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The idea of any existence before ‘me’ often seems rather weird- a try out for death without the sorrow and fear. For what was I doing and where was I when I was not? And then whilst I was busy not being me, and not being me for a very long time, my mother was living her own life happily without me, enjoying the freedom of youth, and having adventures!
Sometimes a spot of mindfulness puts our current world in perspective!
I do like this poem. It exudes humour and fiercely tender affection. Duffy is enduringly proud of her mum and it shows at every turn of this poem. She announces her mum on the stage of her remembrance as a true star and this sense of precious recognition of all that her mother was even before Duffy came along, makes the poem a most uplifting and fulfilling read.
It is highly and resonantly selective of detail that communicate Carol Ann Duffy’s respect for her mother May, and conjures up a human being vital, exuberant and attractively individual. Duffy opens the poem with a gesture towards time and space, an arch gesture and one that is suggestive of time travel being a form of healing resurrection.
AND I do feel that childhood is full of corners somehow, literal and metaphorical. Dickens loves corners. He likes writing about awkwardness and spying; he loves perceptual bewilderment and wonder. He also loves covert tension, rank emotions such as envy and jealousy and these are easily accessed and represented through visits to the odd corner!
Corners suggest social reticence too ; observation and ‘hanging back’ and the child’s desire for secrecy and privacy aside from the rest of their routine.
Maybe the experience of corners and being ‘cornered’ should be discussed in more depth another time? I suppose that stories have the power to corner us too? We can be bewitched by tales or trapped into negative versions of our lives and identies.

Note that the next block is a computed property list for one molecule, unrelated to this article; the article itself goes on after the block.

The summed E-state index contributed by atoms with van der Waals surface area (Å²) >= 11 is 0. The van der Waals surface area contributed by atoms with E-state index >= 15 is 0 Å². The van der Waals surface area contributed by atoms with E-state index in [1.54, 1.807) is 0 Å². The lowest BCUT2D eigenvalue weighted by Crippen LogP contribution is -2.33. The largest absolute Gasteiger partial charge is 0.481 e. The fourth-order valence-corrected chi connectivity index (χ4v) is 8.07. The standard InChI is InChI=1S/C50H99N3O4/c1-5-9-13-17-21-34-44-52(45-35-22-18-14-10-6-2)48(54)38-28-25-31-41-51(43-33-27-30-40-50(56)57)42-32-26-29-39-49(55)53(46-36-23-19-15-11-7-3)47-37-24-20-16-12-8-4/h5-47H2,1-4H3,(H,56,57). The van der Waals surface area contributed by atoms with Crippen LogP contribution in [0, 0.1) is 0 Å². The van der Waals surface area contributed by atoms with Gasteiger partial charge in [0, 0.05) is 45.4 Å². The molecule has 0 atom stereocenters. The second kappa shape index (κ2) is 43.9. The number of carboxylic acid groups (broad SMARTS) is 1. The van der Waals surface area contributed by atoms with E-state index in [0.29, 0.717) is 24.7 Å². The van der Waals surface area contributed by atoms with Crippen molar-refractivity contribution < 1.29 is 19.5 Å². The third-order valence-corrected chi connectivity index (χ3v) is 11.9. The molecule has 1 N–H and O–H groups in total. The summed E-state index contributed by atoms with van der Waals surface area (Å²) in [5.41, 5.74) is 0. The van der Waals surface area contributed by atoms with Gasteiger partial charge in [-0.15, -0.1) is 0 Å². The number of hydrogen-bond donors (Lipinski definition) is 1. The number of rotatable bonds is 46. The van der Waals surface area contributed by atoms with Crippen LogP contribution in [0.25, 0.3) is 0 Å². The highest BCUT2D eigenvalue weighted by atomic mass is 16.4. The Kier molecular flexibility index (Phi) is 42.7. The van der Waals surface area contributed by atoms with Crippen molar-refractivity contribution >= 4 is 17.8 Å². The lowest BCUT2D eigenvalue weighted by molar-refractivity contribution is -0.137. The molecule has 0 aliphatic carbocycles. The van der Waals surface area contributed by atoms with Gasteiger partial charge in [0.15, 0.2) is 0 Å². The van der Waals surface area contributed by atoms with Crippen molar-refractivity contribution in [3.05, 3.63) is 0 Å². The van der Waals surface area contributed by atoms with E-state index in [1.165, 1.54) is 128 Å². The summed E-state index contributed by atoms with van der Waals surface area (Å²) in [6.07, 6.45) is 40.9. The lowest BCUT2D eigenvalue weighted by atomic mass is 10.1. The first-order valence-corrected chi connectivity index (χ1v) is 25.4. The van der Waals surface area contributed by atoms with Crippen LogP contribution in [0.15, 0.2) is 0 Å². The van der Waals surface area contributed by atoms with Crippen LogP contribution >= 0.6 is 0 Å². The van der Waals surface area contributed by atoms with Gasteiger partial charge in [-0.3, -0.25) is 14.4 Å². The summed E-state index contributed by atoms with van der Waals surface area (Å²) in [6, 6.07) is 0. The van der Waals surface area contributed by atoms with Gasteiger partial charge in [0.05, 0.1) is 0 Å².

‘You did this to me!’ Always involves a corner or two. For blame necessitates a certain type of inflexible perspective. Like craning your neck around a corner and seeing but half a view!!
We share stories with those we care about. Our stories become enmeshed within our relationship and are in many ways, the relationship. Of course some stories are harsh and destructive, but here Duffy’s recollection of her mother through her mother’s own tales, captures a lightness and brightness that reminds me of a sort of golden age of cinema-a nostalgic time where laughter and youthful delight reigned!
Duffy says on her site Sheer Poetry that she found the poem suggestive of a photograph album. We turn the pages and remark upon different images and feelings. As If we have to find the best photographs, our favourite photographs where mother was in the midst of some ‘famous’ escapade with friends.
The positioning of Duffy’s narrator ‘away from the corner’ still gives the reader the sense of the poet watching her mother from just out of direct view; shyly enjoying the confidence and expressiveness of the younger version of her mother. Like Gillian Clarke’s brilliant question in the final stanza of ‘Cold Knap Lake’ where memory becomes a matter of possibly unstable storytelling: ‘Was I there?‘ Well the answer in this poem as in that, seems both a resounding YES and NO!!!
And many days of course as we drift in and out of involvement and concentration, the answer may be quite similar.
I’m ten years away from the corner you laugh on
with your pals, Maggie McGeeney and Jean Duff.